“Land is the only thing in the world that amounts to anything,” [Gerald O’Hara] shouted, his thick, short arms making wide gestures of indignation, “for ‘tis the only thing in the world that lasts and you don’t be forgetting it! ‘Tis the only thing worth working for, worth fighting for—worth dying for.” (Mitchell, Gone with the Wind)
In a series of vignettes, structurally reminiscent of Jared Diamond’s Collapse, David R. Montgomery explores the history of mankind and its destructive relationship with the most foundational of natural resources:
Montgomery demonstrates that a society’s land, not in its area but in its fertility, is one of its most critical resources: loss of productivity in the land inevitably leads to the “erosion of civilizations.” With more than ten billion people expected to inhabit the Earth by 2100, he calls for drastic agricultural reform with and eye down towards the soil and not merely up toward the sky and the changing climate.
With a chilling talent for storytelling and a well rounded understanding of all sides of the issue—geologic, ecologic, economic, societal, etc.—Montgomery brings to the surface a looming disaster that is already under foot and delivers a stern warning: if we, as a global civilization, fail to heed the warning signs, we too will be buried in the consequences of our own making.
In Collapse, Jared Diamond–author of the Pulitzer Prize winning Guns, Germs and Steel (which I admit, is still on my “To Read” list)–examines the life cycle of some of humanities greatest societies. Easter Island. The Mayan Empire. The Vikings. Modern day Montana.
His writing spans the length of human history and the breadth of planet Earth, and leaves readers with a warning: when societies become to grand–too large and too greedy–when they outgrow the natural limits of their surroundings and really on hubris rather than reason to get them through hard times, ecological suicide is the inevitable result.
Diamond’s storytelling makes for a compelling read, and each chapter stands more or less on its own, so no need to be intimidated by the dense material.
Collapse should be a cornerstone of any library. Find it on Amazon here.
I recently found Goodreads, and what a find it has been! It has expanded my bookshelf far beyond the “…Also Bought” and “Frequently Bought Together” suggestions from Amazon. (Not to knock Amazon. The Kindle has also–inexplicably–increased my appetite for reading, lately.)
One of the best parts of Goodreads is their lists. Yes, you can vote on your favorite books in various categories (which I have done liberally), but they also show you all the books you never knew you always wanted to read. My “want to read” list is growing to daunting proportions.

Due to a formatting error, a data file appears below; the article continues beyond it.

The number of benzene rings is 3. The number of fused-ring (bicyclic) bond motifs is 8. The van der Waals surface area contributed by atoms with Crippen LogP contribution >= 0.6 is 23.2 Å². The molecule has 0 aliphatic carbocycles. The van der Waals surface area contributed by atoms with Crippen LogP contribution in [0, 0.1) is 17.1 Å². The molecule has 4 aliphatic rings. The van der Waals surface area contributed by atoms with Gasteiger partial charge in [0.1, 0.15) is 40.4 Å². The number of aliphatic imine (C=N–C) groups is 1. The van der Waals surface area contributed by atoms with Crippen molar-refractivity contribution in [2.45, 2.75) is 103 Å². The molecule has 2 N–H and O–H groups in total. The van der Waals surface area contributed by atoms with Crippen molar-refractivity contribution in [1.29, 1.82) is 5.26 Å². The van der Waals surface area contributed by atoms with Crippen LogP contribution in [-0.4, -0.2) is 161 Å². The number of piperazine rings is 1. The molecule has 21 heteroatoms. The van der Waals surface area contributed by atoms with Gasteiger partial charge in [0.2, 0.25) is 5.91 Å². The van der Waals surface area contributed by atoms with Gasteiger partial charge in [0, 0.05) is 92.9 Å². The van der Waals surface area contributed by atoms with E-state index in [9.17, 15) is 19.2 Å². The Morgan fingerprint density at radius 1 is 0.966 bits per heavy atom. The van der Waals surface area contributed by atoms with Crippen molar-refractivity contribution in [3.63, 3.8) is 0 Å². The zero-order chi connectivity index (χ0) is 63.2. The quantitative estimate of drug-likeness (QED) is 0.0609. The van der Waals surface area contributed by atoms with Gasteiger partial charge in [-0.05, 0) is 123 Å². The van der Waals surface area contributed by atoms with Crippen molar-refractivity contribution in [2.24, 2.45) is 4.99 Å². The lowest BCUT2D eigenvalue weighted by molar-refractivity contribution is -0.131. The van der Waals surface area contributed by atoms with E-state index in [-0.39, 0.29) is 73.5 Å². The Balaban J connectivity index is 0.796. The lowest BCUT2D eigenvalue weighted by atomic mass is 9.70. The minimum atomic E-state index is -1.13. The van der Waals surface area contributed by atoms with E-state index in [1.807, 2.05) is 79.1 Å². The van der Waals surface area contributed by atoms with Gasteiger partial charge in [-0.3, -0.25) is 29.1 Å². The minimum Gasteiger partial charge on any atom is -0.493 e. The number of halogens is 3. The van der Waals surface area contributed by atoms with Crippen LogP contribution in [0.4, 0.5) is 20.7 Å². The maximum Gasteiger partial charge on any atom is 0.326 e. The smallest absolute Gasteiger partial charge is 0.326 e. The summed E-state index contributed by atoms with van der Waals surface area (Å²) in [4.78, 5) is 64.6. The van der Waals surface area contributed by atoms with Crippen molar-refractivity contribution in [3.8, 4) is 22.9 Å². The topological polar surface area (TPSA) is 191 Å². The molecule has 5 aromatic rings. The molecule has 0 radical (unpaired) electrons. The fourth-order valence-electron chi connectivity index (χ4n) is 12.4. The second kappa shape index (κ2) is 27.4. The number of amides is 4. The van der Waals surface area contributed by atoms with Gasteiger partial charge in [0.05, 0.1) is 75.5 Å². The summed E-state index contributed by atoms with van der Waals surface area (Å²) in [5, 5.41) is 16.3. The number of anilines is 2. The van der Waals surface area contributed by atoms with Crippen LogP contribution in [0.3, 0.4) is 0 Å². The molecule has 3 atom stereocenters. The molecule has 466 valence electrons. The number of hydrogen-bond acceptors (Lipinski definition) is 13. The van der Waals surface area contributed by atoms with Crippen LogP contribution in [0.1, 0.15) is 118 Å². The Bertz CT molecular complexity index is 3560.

But I want to call out one list in particular: “Some Great Books on Nature.” Unsurprisingly, I suppose, it features some truly great books on nature. I voted for three: The Green Book, Flight Behavior and (one of my absolute favorites) Cod: A Biography of the Fish that Changed the World.
Find me on Goodreads.
I am a creative: a photographer, a writer, a problem-solver.
I am committed to fostering collaboration to achieve balanced multiple uses of our natural resources in order to foster healthy economies and resilient ecosystems.
Our Earth is at a turning point, with an agitated atmosphere, a swelling sea, and diminishing resources. We face a choice: we can continue on this destructive path, reaping today’s gains at the expense of tomorrow’s existence; we can revert our society to one that lives in total concert with the natural world; or we can find middle ground.
Finding this sustainable way forward will require conversation, and good conversation must be both inspired and informed.
The best chance we have a sustainable future is by each person finding their own inspiration and information through experience–hiking the Pacific Crest Trail or sailing around the globe–but few of us have the opportunity to take on such epic adventures with nature.
The next best thing? Not scientific journals or ranting news personalities. Books. Movies. Photographs. In short, stories. Stories that show us the importance of mankind’s relationship with our planet.